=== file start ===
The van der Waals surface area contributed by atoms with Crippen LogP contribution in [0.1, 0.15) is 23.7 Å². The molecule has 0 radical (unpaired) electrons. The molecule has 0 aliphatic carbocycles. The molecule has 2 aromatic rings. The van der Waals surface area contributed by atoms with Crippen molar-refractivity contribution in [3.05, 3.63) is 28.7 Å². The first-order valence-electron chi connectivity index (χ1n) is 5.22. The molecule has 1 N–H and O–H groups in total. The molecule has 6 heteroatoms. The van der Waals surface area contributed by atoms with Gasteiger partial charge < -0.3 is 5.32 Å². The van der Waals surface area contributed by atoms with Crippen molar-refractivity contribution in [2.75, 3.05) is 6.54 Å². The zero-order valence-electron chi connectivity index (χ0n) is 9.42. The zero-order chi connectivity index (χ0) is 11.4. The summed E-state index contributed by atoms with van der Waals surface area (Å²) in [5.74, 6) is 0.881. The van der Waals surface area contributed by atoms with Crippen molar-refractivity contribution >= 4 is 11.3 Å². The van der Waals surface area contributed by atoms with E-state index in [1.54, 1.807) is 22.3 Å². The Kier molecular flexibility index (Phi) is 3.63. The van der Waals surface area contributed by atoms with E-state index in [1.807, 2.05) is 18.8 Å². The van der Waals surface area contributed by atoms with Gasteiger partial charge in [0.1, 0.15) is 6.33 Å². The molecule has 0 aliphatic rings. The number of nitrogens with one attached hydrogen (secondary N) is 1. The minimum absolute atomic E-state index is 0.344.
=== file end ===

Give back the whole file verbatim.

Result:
The van der Waals surface area contributed by atoms with Crippen LogP contribution in [0.1, 0.15) is 23.7 Å². The molecule has 0 radical (unpaired) electrons. The molecule has 0 aliphatic carbocycles. The molecule has 2 aromatic rings. The van der Waals surface area contributed by atoms with Crippen molar-refractivity contribution in [3.05, 3.63) is 28.7 Å². The first-order valence-electron chi connectivity index (χ1n) is 5.22. The molecule has 1 N–H and O–H groups in total. The molecule has 6 heteroatoms. The van der Waals surface area contributed by atoms with Gasteiger partial charge < -0.3 is 5.32 Å². The van der Waals surface area contributed by atoms with Crippen molar-refractivity contribution in [2.75, 3.05) is 6.54 Å². The zero-order valence-electron chi connectivity index (χ0n) is 9.42. The zero-order chi connectivity index (χ0) is 11.4. The summed E-state index contributed by atoms with van der Waals surface area (Å²) in [5.74, 6) is 0.881. The van der Waals surface area contributed by atoms with Crippen molar-refractivity contribution >= 4 is 11.3 Å². The van der Waals surface area contributed by atoms with E-state index in [1.54, 1.807) is 22.3 Å². The Kier molecular flexibility index (Phi) is 3.63. The van der Waals surface area contributed by atoms with E-state index in [1.807, 2.05) is 18.8 Å². The van der Waals surface area contributed by atoms with Gasteiger partial charge in [0.1, 0.15) is 6.33 Å². The molecule has 0 aliphatic rings. The number of nitrogens with one attached hydrogen (secondary N) is 1. The minimum absolute atomic E-state index is 0.344.